- The Panglong Agreement was the outcome of a historic necessity. It is collectively owned
- Its main objective was to achieve independence at the same time with Burma, which had been guaranteed “within one year,” and not later
The 9 article Panglong Agreement, to summarize, contains 5 key points:
- The people of Frontier Areas shall be responsible for the affairs of the Frontier Areas
- “Full autonomy in internal administration”
- Creation of a Kachin State
- Democracy and human rights
- Financial autonomy
Other than the agreement, Aung San had also agreed, during the conference, to a 5 point demand by the Chin-Kachin-Shan committee that had formed the first non-Burman alliance in modern history — the Supreme Council of the United Hill Peoples (SCOUHP):
- Same status, rights and privileges
- “Self rule” in respective internal affairs and “Shared rule” in common subjects
- A distinct separate Kachin State
- Aung San-Atlee agreement not binding on Chin, Kachin, and Shan
- The right to secede “if and when we choose”
The meeting takes note that the right to secession, which was later enacted by the 1947 constitution, has been a constant specter over successive Burmese governments.
“The rights come first,” says a participant.”If the rights were honored, there should be no fear of secession, whether or not it’s in the constitution.”
The meaning of “Bamar One Kyat, Shan/Kachin One Kyat”, as promised by Aung San, is also discussed. Tun Myint Taunggyi had explained in his 1957 “Shanland’s Grievances”:
According to the 1952-53 Fiscal Year statistics:
Population Expense per capita Expense per capita (by percentage)
Burma Proper 14.7 million 15.63 Kyat 1 Kyat
Shan State 1.6 million 7.55 Kyat 0.48 Kyat
Which clearly demonstrates that even in the 14 year democratic days, it was “Bamar one Kyat, Shan half a Kyat” in practice.
The Panglong Spirit
The following is the interpretation as agreed by the meeting:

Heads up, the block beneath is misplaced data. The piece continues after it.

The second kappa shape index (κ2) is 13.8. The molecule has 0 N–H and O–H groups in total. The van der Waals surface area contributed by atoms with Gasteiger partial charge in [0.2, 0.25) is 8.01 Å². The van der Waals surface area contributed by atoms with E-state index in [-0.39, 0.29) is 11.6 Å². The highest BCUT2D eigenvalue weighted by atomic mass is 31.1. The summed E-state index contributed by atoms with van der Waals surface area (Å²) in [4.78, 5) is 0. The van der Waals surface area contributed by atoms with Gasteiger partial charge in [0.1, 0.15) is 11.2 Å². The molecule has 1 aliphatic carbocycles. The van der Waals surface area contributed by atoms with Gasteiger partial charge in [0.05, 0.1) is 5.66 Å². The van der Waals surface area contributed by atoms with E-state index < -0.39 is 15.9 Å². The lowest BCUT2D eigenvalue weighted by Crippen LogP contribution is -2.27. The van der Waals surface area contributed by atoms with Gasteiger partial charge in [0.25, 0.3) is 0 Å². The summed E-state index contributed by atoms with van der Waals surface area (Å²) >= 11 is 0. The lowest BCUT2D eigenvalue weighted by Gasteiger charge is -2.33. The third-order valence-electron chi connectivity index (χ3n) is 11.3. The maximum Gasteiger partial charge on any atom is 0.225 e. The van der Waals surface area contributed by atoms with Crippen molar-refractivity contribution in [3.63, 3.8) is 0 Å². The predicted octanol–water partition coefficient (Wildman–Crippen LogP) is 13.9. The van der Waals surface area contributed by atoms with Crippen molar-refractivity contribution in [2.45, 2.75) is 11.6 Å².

The Panglong Spirit means the deep wish to abide by and fulfill the Panglong Agreement and the mutual promises solemnly made between Gen Aung San and the ethnic leaders.
“One who has the spirit will not go back on one’s promises. And one who keeps one’s promises will honor the Agreement,” remarks Gen Yawdserk.
Hail to the 21st Century Panglong
The afternoon session begins with a statement by Gen N Banla, leader of the KIO, saying:
- We heartily welcome and support the planned 21st Century Panglong
- We hope it will be the Conference that sets out to bring about the substance of the 1947 Panglong Agreement
Another leader speaks of lingering questions for the State Counselor, who first coined the “21st Century Panglong:”
- Who will be the owner (s) of this conference? Shall we be joint owners or just participating there as invited guests?
- How should the representatives be chosen?
- The role of the international and regional community
One other leader,, who is better versed in legal matters, speaks about whether the Panglong Agreement is a “voidable contract,” meaning one which can be made null and void by a party if the said party so chooses.
Unfortunately, there isn’t anyone else in the meeting who can answer this. But everyone agrees it is a matter to be pursued further.
The meeting adjourns with a decision to draft a “Panglong Handbook” to be consulted by all those concerned with peace in Burma.